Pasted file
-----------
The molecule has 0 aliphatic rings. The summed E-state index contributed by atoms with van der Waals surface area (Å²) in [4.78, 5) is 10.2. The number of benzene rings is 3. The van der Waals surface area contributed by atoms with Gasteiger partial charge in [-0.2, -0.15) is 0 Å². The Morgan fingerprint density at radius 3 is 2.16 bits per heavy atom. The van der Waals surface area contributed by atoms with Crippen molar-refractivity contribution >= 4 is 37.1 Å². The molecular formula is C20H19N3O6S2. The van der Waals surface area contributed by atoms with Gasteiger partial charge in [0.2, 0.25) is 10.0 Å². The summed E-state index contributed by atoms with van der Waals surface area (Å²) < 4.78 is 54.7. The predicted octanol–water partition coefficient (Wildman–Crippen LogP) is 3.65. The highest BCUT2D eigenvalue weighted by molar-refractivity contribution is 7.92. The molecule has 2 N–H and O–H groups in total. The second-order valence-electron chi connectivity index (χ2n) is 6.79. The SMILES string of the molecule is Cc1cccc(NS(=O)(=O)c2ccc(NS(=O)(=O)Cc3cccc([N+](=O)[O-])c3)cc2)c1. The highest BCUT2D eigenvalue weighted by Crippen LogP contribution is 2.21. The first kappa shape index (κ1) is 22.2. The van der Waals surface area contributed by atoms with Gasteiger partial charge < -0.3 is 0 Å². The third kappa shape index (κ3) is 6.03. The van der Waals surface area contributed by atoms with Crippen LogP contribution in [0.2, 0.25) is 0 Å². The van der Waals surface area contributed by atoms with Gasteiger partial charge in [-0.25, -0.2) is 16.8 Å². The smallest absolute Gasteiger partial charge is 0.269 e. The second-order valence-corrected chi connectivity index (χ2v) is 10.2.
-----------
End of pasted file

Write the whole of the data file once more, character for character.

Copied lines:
The molecule has 0 aliphatic rings. The summed E-state index contributed by atoms with van der Waals surface area (Å²) in [4.78, 5) is 10.2. The number of benzene rings is 3. The van der Waals surface area contributed by atoms with Gasteiger partial charge in [-0.2, -0.15) is 0 Å². The Morgan fingerprint density at radius 3 is 2.16 bits per heavy atom. The van der Waals surface area contributed by atoms with Crippen molar-refractivity contribution >= 4 is 37.1 Å². The molecular formula is C20H19N3O6S2. The van der Waals surface area contributed by atoms with Gasteiger partial charge in [0.2, 0.25) is 10.0 Å². The summed E-state index contributed by atoms with van der Waals surface area (Å²) < 4.78 is 54.7. The predicted octanol–water partition coefficient (Wildman–Crippen LogP) is 3.65. The highest BCUT2D eigenvalue weighted by molar-refractivity contribution is 7.92. The molecule has 2 N–H and O–H groups in total. The second-order valence-electron chi connectivity index (χ2n) is 6.79. The SMILES string of the molecule is Cc1cccc(NS(=O)(=O)c2ccc(NS(=O)(=O)Cc3cccc([N+](=O)[O-])c3)cc2)c1. The highest BCUT2D eigenvalue weighted by Crippen LogP contribution is 2.21. The first kappa shape index (κ1) is 22.2. The van der Waals surface area contributed by atoms with Gasteiger partial charge < -0.3 is 0 Å². The third kappa shape index (κ3) is 6.03. The van der Waals surface area contributed by atoms with Crippen LogP contribution in [0.2, 0.25) is 0 Å². The van der Waals surface area contributed by atoms with Gasteiger partial charge in [-0.25, -0.2) is 16.8 Å². The smallest absolute Gasteiger partial charge is 0.269 e. The second-order valence-corrected chi connectivity index (χ2v) is 10.2.